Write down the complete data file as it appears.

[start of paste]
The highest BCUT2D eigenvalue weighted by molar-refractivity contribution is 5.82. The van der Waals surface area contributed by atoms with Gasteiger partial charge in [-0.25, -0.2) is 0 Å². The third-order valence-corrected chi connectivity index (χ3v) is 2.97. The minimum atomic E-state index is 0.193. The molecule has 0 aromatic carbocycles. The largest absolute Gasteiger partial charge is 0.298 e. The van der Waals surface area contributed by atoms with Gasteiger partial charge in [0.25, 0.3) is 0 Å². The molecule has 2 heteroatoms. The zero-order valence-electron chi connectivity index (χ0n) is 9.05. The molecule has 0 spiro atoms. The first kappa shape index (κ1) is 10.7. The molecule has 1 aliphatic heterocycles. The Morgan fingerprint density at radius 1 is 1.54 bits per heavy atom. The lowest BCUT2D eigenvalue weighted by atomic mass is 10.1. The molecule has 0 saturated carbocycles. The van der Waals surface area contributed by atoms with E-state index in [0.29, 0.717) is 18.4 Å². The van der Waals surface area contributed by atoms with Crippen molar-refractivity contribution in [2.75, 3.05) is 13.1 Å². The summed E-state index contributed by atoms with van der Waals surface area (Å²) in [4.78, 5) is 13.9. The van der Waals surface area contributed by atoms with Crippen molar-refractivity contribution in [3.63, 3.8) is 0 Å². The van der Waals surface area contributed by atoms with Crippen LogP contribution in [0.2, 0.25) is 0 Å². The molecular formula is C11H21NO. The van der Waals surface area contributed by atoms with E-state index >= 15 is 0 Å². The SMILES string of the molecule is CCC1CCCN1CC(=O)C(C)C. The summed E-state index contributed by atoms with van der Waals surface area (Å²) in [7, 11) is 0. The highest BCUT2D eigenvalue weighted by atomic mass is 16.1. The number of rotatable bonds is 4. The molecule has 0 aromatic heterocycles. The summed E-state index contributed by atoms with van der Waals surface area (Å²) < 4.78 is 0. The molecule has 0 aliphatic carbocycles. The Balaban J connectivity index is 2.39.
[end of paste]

The highest BCUT2D eigenvalue weighted by molar-refractivity contribution is 5.82. The van der Waals surface area contributed by atoms with Gasteiger partial charge in [-0.25, -0.2) is 0 Å². The third-order valence-corrected chi connectivity index (χ3v) is 2.97. The minimum atomic E-state index is 0.193. The molecule has 0 aromatic carbocycles. The largest absolute Gasteiger partial charge is 0.298 e. The van der Waals surface area contributed by atoms with Gasteiger partial charge in [0.25, 0.3) is 0 Å². The molecule has 2 heteroatoms. The zero-order valence-electron chi connectivity index (χ0n) is 9.05. The molecule has 0 spiro atoms. The first kappa shape index (κ1) is 10.7. The molecule has 1 aliphatic heterocycles. The Morgan fingerprint density at radius 1 is 1.54 bits per heavy atom. The lowest BCUT2D eigenvalue weighted by atomic mass is 10.1. The molecule has 0 saturated carbocycles. The van der Waals surface area contributed by atoms with E-state index in [0.29, 0.717) is 18.4 Å². The van der Waals surface area contributed by atoms with Crippen molar-refractivity contribution in [2.75, 3.05) is 13.1 Å². The summed E-state index contributed by atoms with van der Waals surface area (Å²) in [4.78, 5) is 13.9. The van der Waals surface area contributed by atoms with Crippen molar-refractivity contribution in [3.63, 3.8) is 0 Å². The van der Waals surface area contributed by atoms with Crippen LogP contribution in [0.2, 0.25) is 0 Å². The molecular formula is C11H21NO. The van der Waals surface area contributed by atoms with E-state index >= 15 is 0 Å². The SMILES string of the molecule is CCC1CCCN1CC(=O)C(C)C. The summed E-state index contributed by atoms with van der Waals surface area (Å²) in [7, 11) is 0. The highest BCUT2D eigenvalue weighted by atomic mass is 16.1. The number of rotatable bonds is 4. The molecule has 0 aromatic heterocycles. The summed E-state index contributed by atoms with van der Waals surface area (Å²) < 4.78 is 0. The molecule has 0 aliphatic carbocycles. The Balaban J connectivity index is 2.39.